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Subject: Re: [boost] [uuid] Interface
From: Vladimir Batov (batov_at_[hidden])
Date: 2008-12-20 21:22:08

> What makes the Nil UUID not "valid"?

Scott, I suspect you are asking the questions you already know the answers
to. Still I'll try answering them. Nil is invalid in the same way as NULL is
invalid -- it does not deliver the main properties the class has been
designed for. nil and NULL are specifically introduced to be different and
distinguishable from normal "valid" objects. *That* makes them "invalid".

> It has its own section in the
> RFC, and regardless of what the default constructor does, there's
> going to be uuids::nil() to get an instance of it.

Yes, I hope there will "be uuids::nil() to get an instance of it" and I'd
like that to be the only get-nil mechanism. I thought the original
discussion centered around the default constructor behavior and to me that
behavior is very important what the default constructor does.

> If it's "invalid", why is it still available?

It is available for the same reason NULL and -1 (for many C functions) (and
many other objects designated as "invalid") are available and I really do
not want to be elaborating obvoius things of that kind. Still, it does not
make uuid::nill() or uuid a pointer.

>>> Do you have some examples of other objects that do (or should) behave
>>> similarly to your desire for uuid?
>> int example = int();
>> double d = double();
>> std::string str;
>> in fact probably all the classes with the value semantics.
> None of those do any generation of any sort;

To me it is application-specific what any constructor does or does not,
generation or no generation.

> They all have T() == T();

So what? The fact that for some classes T() == T() is purely coincidental.
Or is it in the Standard? I'll promptly agree/surrender if it is a Standard

> And they all are rarely useful as-is.

An 0 integer and an empty string "are rarely useful as-is"? I do not
understand what you mean.

> I'd argue that pointers do have value semantics.

I am not sure what to say to that.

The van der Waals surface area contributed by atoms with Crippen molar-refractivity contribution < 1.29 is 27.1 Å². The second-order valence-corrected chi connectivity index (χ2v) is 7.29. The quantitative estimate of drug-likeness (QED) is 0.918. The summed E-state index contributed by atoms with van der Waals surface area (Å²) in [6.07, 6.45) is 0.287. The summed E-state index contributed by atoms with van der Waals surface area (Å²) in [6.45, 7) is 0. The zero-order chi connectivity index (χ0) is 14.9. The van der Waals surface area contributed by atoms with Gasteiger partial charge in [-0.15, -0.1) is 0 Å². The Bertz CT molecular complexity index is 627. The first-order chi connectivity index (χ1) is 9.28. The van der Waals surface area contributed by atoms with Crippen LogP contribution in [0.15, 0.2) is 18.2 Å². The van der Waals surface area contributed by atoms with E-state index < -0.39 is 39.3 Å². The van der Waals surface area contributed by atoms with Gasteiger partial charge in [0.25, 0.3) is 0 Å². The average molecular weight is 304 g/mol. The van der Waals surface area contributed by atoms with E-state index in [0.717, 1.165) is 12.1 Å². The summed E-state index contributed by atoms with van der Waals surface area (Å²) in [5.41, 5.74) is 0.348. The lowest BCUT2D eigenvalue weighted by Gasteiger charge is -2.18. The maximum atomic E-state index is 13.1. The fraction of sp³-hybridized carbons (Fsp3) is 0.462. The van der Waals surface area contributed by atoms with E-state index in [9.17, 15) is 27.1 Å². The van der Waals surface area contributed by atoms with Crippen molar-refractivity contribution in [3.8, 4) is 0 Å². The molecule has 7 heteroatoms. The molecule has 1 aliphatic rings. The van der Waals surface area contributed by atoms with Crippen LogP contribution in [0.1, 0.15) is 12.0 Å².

> swap(int *, int *) can only swap the pointees, not the pointers
> themselves.

In fact, swap(int* p1, int* p2) swaps the *pointers* because after the call
p1 will have the value of p2 and p2 will have the value of p1.

> I'd say that the fundamental property of pointers is that, in the
> relevant domain, there exists an injective map from set the "pointees"
> to the set of pointers (the "address of" operator, for plain pointers)
> and a surjective map from the set of pointer to the set of "pointees"
> (the "dereference" operator, for plain pointer).
> UUIDs fit that definition. If you label each, say, database record
> with a UUID, there's a surjective map from the UUID to the record
> (with something like "SELECT ... WHERE id = @id" in SQL), and an
> injective map from the record to the UUID (by looking at the id field
> in the record).

The same concept is likely to have different meanings in different areas and
on different absraction levels. My interpretation of a pointer is pretty
much as Wikipedia desribes it: In computer science, a pointer is a
programming language data type whose value refers directly to (or "points
to") another value stored elsewhere... For me UUID does not fit *that*

> The point is that this is a *breaking* change in the standard unless
> you assume that value_type() == value_type() for every type that could
> be put in a std::vector in C++03. I can't think of any applicable type
> that breaks that assumption -- and presumably the committee couldn't
> either -- so I don't think that making UUID break it is a good idea.

I'd appreciate if you could clarify the following for me: Is value_type() ==
value_type() an assumpton you made, or is it an assumption you know the
committee made or the committee stated somewhere that was an expectation or
even a requirement for not following which would be a *breaking* change?
Could you please indicate any documents or parts of the Standard (I could
not find anything of that kind)? And what exactly "my-style" UUID is
breaking? These are honest questions. We've been using "my-style" UUID quite
extensively (over a year) in our project and would like to know what exactly
we are breaking.

Apologies that I snipped and left unanswered quite a bit of your replies.
They seem to cover too many different areas/issues and I simply have no
capacity to agrue of such a wide front. So, I am happy you have it your way.


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